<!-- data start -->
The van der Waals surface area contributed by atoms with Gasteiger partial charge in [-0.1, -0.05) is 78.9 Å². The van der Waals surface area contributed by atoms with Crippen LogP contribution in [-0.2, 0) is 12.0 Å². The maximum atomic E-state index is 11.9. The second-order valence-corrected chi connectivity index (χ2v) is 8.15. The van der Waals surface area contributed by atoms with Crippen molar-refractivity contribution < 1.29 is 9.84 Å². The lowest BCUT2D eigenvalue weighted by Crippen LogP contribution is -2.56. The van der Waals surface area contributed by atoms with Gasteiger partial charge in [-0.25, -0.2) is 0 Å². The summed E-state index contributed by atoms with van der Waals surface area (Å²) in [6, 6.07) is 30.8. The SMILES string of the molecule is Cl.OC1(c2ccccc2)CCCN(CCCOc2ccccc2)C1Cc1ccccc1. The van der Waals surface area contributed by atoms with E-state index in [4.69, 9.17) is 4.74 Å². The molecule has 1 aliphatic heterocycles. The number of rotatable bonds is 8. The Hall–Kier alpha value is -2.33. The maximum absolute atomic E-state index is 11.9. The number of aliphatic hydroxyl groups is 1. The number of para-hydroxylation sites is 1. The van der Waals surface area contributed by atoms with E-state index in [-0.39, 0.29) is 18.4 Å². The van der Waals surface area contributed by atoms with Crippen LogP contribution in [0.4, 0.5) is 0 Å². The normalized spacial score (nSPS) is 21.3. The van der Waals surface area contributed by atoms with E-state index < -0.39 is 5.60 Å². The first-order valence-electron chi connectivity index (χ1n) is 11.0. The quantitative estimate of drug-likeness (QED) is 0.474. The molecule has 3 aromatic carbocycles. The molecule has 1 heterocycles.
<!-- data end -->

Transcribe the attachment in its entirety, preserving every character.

The van der Waals surface area contributed by atoms with Gasteiger partial charge in [-0.1, -0.05) is 78.9 Å². The van der Waals surface area contributed by atoms with Crippen LogP contribution in [-0.2, 0) is 12.0 Å². The maximum atomic E-state index is 11.9. The second-order valence-corrected chi connectivity index (χ2v) is 8.15. The van der Waals surface area contributed by atoms with Crippen molar-refractivity contribution < 1.29 is 9.84 Å². The lowest BCUT2D eigenvalue weighted by Crippen LogP contribution is -2.56. The van der Waals surface area contributed by atoms with Gasteiger partial charge in [-0.25, -0.2) is 0 Å². The summed E-state index contributed by atoms with van der Waals surface area (Å²) in [6, 6.07) is 30.8. The SMILES string of the molecule is Cl.OC1(c2ccccc2)CCCN(CCCOc2ccccc2)C1Cc1ccccc1. The van der Waals surface area contributed by atoms with E-state index in [4.69, 9.17) is 4.74 Å². The molecule has 1 aliphatic heterocycles. The number of rotatable bonds is 8. The Hall–Kier alpha value is -2.33. The maximum absolute atomic E-state index is 11.9. The number of aliphatic hydroxyl groups is 1. The number of para-hydroxylation sites is 1. The van der Waals surface area contributed by atoms with E-state index in [-0.39, 0.29) is 18.4 Å². The van der Waals surface area contributed by atoms with Crippen LogP contribution in [0.4, 0.5) is 0 Å². The normalized spacial score (nSPS) is 21.3. The van der Waals surface area contributed by atoms with E-state index < -0.39 is 5.60 Å². The first-order valence-electron chi connectivity index (χ1n) is 11.0. The quantitative estimate of drug-likeness (QED) is 0.474. The molecule has 3 aromatic carbocycles. The molecule has 1 heterocycles.